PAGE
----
It's 1911 and the secluded southwestern Alabama town of Old Texas has been besieged by a scabrous and malevolent character called E. O. Smonk. Syphilitic, consumptive, gouty and goitered, Smonk is also an expert with explosives and knives. He abhors horses, goats and the Irish. Every Saturday night for a year he's been riding his mule into Old Texas, destroying property, killing livestock, seducing women, cheating and beating men—all from behind the twin barrels of his Winchester 45-70 caliber over and under rifle. At last the desperate citizens of the town, themselves harboring a terrible secret, put Smonk on trial, with disastrous and shocking results.
Thus begins the highly anticipated new novel from Tom Franklin, acclaimed author of Hell at the Breech and Poachers.
Smonk is also the story of Evavangeline, a fifteen-year-old prostitute quick to pull a trigger or cork. A case of mistaken identity plunges her into the wild sugarcane country between the Alabama and Tombigbee rivers, land suffering from the worst drought in a hundred years and plagued by rabies. Pursued by a posse of unlikely vigilantes, Evavangeline boats upriver and then wends through the dust and ruined crops, forced along the way to confront her own clouded past. She eventually stumbles upon Old Texas, where she is fated to E. O. Smonk and the townspeople in a way she could never imagine.
In turns hilarious, violent, bawdy and terrifying, Smonk creates its own category: It's a southern, not a western, peopled with corrupt judges and assassins, a cuckolded blacksmith, Christian deputies, widows, War veterans, whores, witches, madmen and zombies. By the time the smoke has cleared, the mystery of Smonk will be revealed, the survivors changed forever.
- ISBN-13: 9780061142772
- Publisher: HarperCollins Publishers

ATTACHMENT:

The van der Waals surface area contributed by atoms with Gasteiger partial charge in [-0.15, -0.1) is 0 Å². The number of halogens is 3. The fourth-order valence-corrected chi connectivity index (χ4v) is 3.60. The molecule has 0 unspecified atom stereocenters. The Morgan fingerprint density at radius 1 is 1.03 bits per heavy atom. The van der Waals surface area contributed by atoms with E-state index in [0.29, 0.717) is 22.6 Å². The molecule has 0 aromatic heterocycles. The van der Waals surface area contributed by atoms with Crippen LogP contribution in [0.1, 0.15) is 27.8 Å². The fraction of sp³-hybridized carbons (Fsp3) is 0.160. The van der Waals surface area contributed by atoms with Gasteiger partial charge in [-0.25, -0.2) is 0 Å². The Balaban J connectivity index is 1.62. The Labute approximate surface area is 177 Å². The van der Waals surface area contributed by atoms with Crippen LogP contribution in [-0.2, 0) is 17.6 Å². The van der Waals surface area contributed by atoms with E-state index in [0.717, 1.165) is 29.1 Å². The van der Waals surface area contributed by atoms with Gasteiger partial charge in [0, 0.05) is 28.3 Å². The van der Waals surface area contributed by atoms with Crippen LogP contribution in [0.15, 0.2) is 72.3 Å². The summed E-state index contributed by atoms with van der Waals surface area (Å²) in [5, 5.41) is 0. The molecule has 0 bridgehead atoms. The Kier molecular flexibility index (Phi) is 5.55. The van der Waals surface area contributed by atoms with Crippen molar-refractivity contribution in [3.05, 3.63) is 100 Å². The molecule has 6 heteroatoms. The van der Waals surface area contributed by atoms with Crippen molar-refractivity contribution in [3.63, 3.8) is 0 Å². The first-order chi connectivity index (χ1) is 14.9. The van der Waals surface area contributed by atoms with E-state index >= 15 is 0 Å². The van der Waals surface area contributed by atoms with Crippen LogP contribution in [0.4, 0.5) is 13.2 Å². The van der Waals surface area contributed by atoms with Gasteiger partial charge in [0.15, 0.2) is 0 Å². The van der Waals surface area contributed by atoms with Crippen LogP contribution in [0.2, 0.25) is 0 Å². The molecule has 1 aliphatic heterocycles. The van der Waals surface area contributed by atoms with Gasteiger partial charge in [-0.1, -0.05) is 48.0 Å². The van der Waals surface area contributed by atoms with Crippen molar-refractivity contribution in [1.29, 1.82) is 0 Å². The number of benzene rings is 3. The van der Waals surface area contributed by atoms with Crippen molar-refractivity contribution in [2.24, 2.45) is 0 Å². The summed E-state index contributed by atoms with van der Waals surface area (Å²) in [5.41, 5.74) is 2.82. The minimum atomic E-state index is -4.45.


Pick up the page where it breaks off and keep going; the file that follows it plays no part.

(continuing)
- Publication date: 11/6/2007
- Pages: 272
About the Author
|Old Texas, Alabama|
I learned of this book from author Alden Bell when reading an interview with him for my review of his book The Reapers are the Angels. He listed Smonk as one of his favorite books, and I said at that time that after reading the synopsis for Smonk, I could see where he got his inspiration for his character Temple in The Reapers are the Angels.
This book is a rip-roaring ride! I had mentioned to my friends early on that this book was the most vile and obscene book I’d ever read, and yet the most entertaining. The author is unapologetic in his approach, seeming to set aside all sensibilities and censor. Brash and unadulterated, this story is totally in your face, almost daring you to be offended.
The widows fired and fired and fired and fired until the final cartridge hull clattered to a stop on the wagon floor and what was left of the judge resembled a steaming mass of afterbirth, blue and dripping. The silence of the world shocked them all. (p. 95)Smonk is portrayed as a pretty despicable character, and is easily disliked from the beginning.
I heard he killed his own momma, he said.Evavangeline, on the other hand, while tough and unforgiving, and a 14-year-old prostitute on the run, is portrayed with a certain vulnerability. I found myself hoping for her redemption.
For starters, said the other. (p. 8)
She tipped out the blood and prized free a gold molar with her knife and let him go and when he fell his head bled across the bunk like a can of paint overturned. She stepped back reloading. The gunpowder at such range had burned the web of skin between her thumb and forefinger. The Gramophone’s needle had been knocked ajar and she set it back and then, for a moment of her life, as smoke curled in the air, she listened to strings of Handel. (page 23)The cover is as fascinating as the book was, and can’t really be described. The silhouette of a mean looking outlaw in front of a rundown town straight out of the wild west. The rain, the orange moon, the skeletal canine formed out of willowy smoke. Fascinating!
As for the writing style, I like the shorter paragraphs. One thing I did have difficulty with was the lack of quotations used in dialogue, initially making it difficult to tell the conversations apart from the narration. But I got used to this pretty quickly, so it didn’t take away from my enjoyment.
This is my first book by Tom Franklin, and I look forward to reading more of his work. I think Hell at the Breach may be next on my list.
Final word: Pick up this book, sit back with a drink, cover your ears and brace your sensibilities. You’re in for the ride of a lifetime!
My Rating: 9.5 out of 10